Searching over 5,500,000 cases.

Buy This Entire Record For $7.95

Download the entire decision to receive the complete text, official citation,
docket number, dissents and concurrences, and footnotes for this case.

Learn more about what you receive with purchase of this case.

Albee v. State

Court of Appeals of Indiana

February 28, 2017

Neil C. Albee, Appellant-Defendant,
State of Indiana, Appellee-Plaintiff.

         Appeal from the Tippecanoe Superior Court The Honorable Sean M. Persin, Judge Trial Court Cause No. 79D05-1511-F6-502

          Attorney for Appellant Christopher P. Phillips Phillips Law Office, P.C. Monticello, Indiana

          Attorneys for Appellee Curtis T. Hill, Jr. Attorney General of Indiana J.T. Whitehead Deputy Attorney General Indianapolis, Indiana

          Barnes, Judge.

         Case Summary

         [¶1] Neil Albee appeals his convictions for Level 6 felony voyeurism and Class B misdemeanor residential entry. We reverse.


         [¶2] Albee raises two issues, which we restate as:

I. whether the trial court abused its discretion by admitting into evidence the victim's pre-trial and in-court identifications of Albee; and
II whether the evidence as a whole is sufficient to support Albee's convictions, thereby permitting his retrial.


         [¶3] On October 31, 2015, Margaret Schuerger was at home in her sorority house on Purdue University's campus in Tippecanoe County. At approximately 10:30 p.m., she took a shower. While she was in the shower, Schuerger noticed someone standing outside the obscure-glass shower door. Although Schuerger could not see the person in detail, she could tell the figure was tall and dressed in dark clothing. Schuerger waited for a minute, and the shower door, which stays fastened with a magnetic closure, opened approximately one inch. Schuerger pulled the door closed again, and the figure moved away.

         [¶4] Schuerger finished her shower and returned to her bedroom. She was sitting on her bed texting a friend when she heard her bedroom door open. Schuerger looked up and saw the reflection of a man in the full-length mirror that connects the two rooms of her suite. Schuerger and the man "made eye contact" in the mirror for a few seconds. Tr. p. 216. The man left, and, after summoning a housemate, Schuerger called the police. Schuerger described the man she saw in the mirror as approximately forty years old and wearing a hooded navy blue sweatshirt and jeans. She also said he had dark, curly hair that was "very distinctly matted down on his forehead." Id. at 217. The man was not wearing a hat.

         [¶5] Officers from the Purdue University Police Department ("PUPD") arrived and searched the area around the sorority house. At 12:19 a.m. on November 1, 2015, the PUPD observed Albee in the parking lot adjacent to Schuerger's sorority house and detained him. Officers then accompanied Schuerger to the parking lot and asked her if she could identify "the suspect, " Albee, as the man she saw in her house. Id. at 73.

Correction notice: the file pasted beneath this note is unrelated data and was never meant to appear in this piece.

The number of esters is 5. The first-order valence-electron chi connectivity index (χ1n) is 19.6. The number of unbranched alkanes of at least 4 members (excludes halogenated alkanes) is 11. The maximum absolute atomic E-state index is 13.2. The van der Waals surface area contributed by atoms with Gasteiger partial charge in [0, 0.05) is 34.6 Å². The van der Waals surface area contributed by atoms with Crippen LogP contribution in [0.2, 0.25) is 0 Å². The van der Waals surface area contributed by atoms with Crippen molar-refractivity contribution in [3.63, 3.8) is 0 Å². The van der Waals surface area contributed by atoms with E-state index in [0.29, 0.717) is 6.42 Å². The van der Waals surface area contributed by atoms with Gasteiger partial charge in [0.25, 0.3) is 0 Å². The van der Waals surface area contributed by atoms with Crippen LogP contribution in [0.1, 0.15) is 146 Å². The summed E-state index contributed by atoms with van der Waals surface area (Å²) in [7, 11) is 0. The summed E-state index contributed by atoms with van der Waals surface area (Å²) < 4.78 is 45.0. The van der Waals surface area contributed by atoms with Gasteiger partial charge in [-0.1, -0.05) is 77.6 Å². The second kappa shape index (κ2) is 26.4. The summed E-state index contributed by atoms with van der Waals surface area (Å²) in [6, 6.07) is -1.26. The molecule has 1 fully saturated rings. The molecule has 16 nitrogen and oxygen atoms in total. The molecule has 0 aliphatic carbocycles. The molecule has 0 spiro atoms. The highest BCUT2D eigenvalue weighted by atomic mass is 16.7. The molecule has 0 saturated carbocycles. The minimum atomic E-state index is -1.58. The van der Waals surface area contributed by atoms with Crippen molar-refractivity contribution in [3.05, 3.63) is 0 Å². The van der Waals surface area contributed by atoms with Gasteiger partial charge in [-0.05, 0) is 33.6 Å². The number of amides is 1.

[¶6] Schuerger observed Albee from approximately thirty yards away. Albee was wearing a hat. He was handcuffed, and there were at least six police officers around him. Schuerger could see three police cars. Albee was illuminated by the spotlight from one of the police cruisers. In addition to Schuerger viewing Albee from a distance, a police officer also took a picture of him with a digital camera and took it to Schuerger to view. Schuerger was not completely sure Albee was the man she saw in her house, though she testified, "I thought about where we live on college campus back in our neighborhood it's all Greek houses so most people are under the age of twenty-three. And so, it made sense that this could - this is the only person who matched the identification one hundred percent spot on." Id. at 238. In order to help facilitate a more certain identification, the officers asked Schuerger to go to the police station to view Albee in better lighting.

         [¶7] When Albee arrived-in custody-at the police station, an officer escorted him to an interview room. The officer then took Schuerger into another area of the police station where she was able to watch Albee via a closed-circuit television. The officers took photographs of Albee-with and without his hat-with a digital camera and asked Schuerger to identify him from the digital image on the camera's screen. The officers did not compile a photo array or organize a lineup. Schuerger identified the image of Albee on the camera as the man she saw in her house.

         [¶8] The State charged Albee with voyeurism, a Class B misdemeanor; voyeurism, a Level 6 felony; residential entry, a Level 6 felony; and with an habitual offender enhancement. Albee filed a motion to suppress Schuerger's identification of him, and the trial court denied that motion. In March 2016, Albee was tried by a jury, but that jury was unable to reach a verdict. On April 28, 2016, a second jury found Albee guilty of Class B misdemeanor voyeurism and Level 6 felony residential entry. During the trial, Albee objected when the State offered evidence related to Schuerger's pretrial viewings and identification of Albee and her in-court identification. Albee waived his right to a jury trial with regard to the Level 6 felony enhancement to his voyeurism ...

Buy This Entire Record For $7.95

Download the entire decision to receive the complete text, official citation,
docket number, dissents and concurrences, and footnotes for this case.

Learn more about what you receive with purchase of this case.